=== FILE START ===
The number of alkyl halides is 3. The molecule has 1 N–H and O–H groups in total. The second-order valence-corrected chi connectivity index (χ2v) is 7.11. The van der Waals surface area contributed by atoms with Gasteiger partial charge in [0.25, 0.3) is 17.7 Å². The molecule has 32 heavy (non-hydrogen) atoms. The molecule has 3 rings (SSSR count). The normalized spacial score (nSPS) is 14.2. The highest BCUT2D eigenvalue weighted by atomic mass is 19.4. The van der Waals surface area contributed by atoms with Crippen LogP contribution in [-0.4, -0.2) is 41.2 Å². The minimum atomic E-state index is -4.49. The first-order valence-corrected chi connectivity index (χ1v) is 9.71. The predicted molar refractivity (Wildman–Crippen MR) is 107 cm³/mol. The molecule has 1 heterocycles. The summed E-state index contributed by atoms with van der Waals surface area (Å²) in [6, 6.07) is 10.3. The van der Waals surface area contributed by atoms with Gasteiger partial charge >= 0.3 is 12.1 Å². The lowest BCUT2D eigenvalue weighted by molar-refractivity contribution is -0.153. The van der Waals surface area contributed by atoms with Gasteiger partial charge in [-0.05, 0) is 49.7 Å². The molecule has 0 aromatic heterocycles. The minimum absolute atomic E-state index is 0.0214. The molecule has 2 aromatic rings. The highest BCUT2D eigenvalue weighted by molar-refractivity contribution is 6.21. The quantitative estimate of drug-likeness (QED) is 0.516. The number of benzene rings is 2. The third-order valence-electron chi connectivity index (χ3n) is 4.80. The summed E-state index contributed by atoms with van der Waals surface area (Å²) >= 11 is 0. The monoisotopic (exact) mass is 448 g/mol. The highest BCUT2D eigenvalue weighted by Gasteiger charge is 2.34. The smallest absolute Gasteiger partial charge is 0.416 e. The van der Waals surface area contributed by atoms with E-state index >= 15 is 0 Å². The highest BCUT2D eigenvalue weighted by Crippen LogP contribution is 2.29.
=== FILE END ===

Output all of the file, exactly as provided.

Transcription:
The number of alkyl halides is 3. The molecule has 1 N–H and O–H groups in total. The second-order valence-corrected chi connectivity index (χ2v) is 7.11. The van der Waals surface area contributed by atoms with Gasteiger partial charge in [0.25, 0.3) is 17.7 Å². The molecule has 32 heavy (non-hydrogen) atoms. The molecule has 3 rings (SSSR count). The normalized spacial score (nSPS) is 14.2. The highest BCUT2D eigenvalue weighted by atomic mass is 19.4. The van der Waals surface area contributed by atoms with Crippen LogP contribution in [-0.4, -0.2) is 41.2 Å². The minimum atomic E-state index is -4.49. The first-order valence-corrected chi connectivity index (χ1v) is 9.71. The predicted molar refractivity (Wildman–Crippen MR) is 107 cm³/mol. The molecule has 1 heterocycles. The summed E-state index contributed by atoms with van der Waals surface area (Å²) in [6, 6.07) is 10.3. The van der Waals surface area contributed by atoms with Gasteiger partial charge >= 0.3 is 12.1 Å². The lowest BCUT2D eigenvalue weighted by molar-refractivity contribution is -0.153. The van der Waals surface area contributed by atoms with Gasteiger partial charge in [-0.05, 0) is 49.7 Å². The molecule has 0 aromatic heterocycles. The minimum absolute atomic E-state index is 0.0214. The molecule has 2 aromatic rings. The highest BCUT2D eigenvalue weighted by molar-refractivity contribution is 6.21. The quantitative estimate of drug-likeness (QED) is 0.516. The number of benzene rings is 2. The third-order valence-electron chi connectivity index (χ3n) is 4.80. The summed E-state index contributed by atoms with van der Waals surface area (Å²) >= 11 is 0. The monoisotopic (exact) mass is 448 g/mol. The highest BCUT2D eigenvalue weighted by Gasteiger charge is 2.34. The smallest absolute Gasteiger partial charge is 0.416 e. The van der Waals surface area contributed by atoms with E-state index >= 15 is 0 Å². The highest BCUT2D eigenvalue weighted by Crippen LogP contribution is 2.29.